The Radical and the Republican: Frederick Douglass, Abraham Lincoln, and the Triumph of Antislavery Politics

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W. W. Norton & Company, Feb 7, 2011 - History - 352 pages
3 Reviews

"A great American tale told with a deft historical eye, painstaking analysis, and a supple clarity of writing.”—Jean Baker

“My husband considered you a dear friend,” Mary Todd Lincoln wrote to Frederick Douglass in the weeks after Lincoln’s assassination. The frontier lawyer and the former slave, the cautious politician and the fiery reformer, the President and the most famous black man in America—their lives traced different paths that finally met in the bloody landscape of secession, Civil War, and emancipation. Opponents at first, they gradually became allies, each influenced by and attracted to the other. Their three meetings in the White House signaled a profound shift in the direction of the Civil War, and in the fate of the United States. James Oakes has written a masterful narrative history, bringing two iconic figures to life and shedding new light on the central issues of slavery, race, and equality in Civil War America.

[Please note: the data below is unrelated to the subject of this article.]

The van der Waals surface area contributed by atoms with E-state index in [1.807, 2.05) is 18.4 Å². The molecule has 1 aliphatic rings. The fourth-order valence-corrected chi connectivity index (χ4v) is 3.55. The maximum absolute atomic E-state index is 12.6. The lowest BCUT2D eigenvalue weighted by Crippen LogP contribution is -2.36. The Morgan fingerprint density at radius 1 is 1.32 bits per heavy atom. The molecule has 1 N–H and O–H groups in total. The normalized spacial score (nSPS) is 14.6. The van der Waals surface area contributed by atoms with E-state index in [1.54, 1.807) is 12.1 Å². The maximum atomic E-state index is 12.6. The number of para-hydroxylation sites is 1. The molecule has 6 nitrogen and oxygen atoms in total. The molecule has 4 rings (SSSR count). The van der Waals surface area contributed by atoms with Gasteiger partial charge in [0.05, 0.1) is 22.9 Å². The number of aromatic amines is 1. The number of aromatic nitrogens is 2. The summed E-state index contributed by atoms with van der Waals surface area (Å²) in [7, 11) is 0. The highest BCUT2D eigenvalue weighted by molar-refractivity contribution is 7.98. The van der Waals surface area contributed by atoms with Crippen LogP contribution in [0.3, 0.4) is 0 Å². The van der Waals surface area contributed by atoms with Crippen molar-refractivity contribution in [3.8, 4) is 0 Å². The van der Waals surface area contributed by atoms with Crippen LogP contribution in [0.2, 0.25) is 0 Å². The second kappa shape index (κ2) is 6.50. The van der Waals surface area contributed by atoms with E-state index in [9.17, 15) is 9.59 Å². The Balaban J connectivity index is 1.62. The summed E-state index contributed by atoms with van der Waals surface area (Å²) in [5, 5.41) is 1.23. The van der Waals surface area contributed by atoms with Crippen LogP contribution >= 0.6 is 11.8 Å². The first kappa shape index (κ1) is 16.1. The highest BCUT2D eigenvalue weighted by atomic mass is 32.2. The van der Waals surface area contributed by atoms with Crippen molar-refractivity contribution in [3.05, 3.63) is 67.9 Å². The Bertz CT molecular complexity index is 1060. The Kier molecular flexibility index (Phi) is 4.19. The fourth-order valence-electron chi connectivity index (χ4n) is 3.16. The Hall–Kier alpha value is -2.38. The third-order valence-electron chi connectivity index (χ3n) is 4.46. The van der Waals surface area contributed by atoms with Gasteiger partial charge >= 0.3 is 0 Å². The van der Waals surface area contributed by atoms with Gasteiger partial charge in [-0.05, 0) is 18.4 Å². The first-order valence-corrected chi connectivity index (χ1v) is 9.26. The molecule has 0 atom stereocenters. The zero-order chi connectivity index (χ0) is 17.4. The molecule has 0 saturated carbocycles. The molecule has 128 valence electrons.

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User Review  - ScoutJ - LibraryThing

Actually quite good, if a bit repetitive and in some place contradictory. Oakes clearly lays out Lincoln's longstanding opposition to slavery, as opposed to his abolition-by-convenience reputation ... Read full review

THE RADICAL AND THE REPUBLICAN: Frederick Douglass, Abraham Lincoln, and the Triumph of Antislavery

User Review  - Jane Doe - Kirkus

A sharp analysis by Oakes (History/City University of New York; Slavery and Freedom: An Interpretation of the Old South, 1998, etc.) of how Lincoln the politician and Douglass the reformer worked ... Read full review


I Have Always Hated Slavery
I Cannot Support Lincoln
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About the author (2011)

James Oakes is the author of several acclaimed books on slavery and the Civil War. His history of emancipation, Freedom National, won the Lincoln Prize and was longlisted for the National Book Award. He is Distinguished Professor of History and Graduate School Humanities Professor at the Graduate Center, CUNY.

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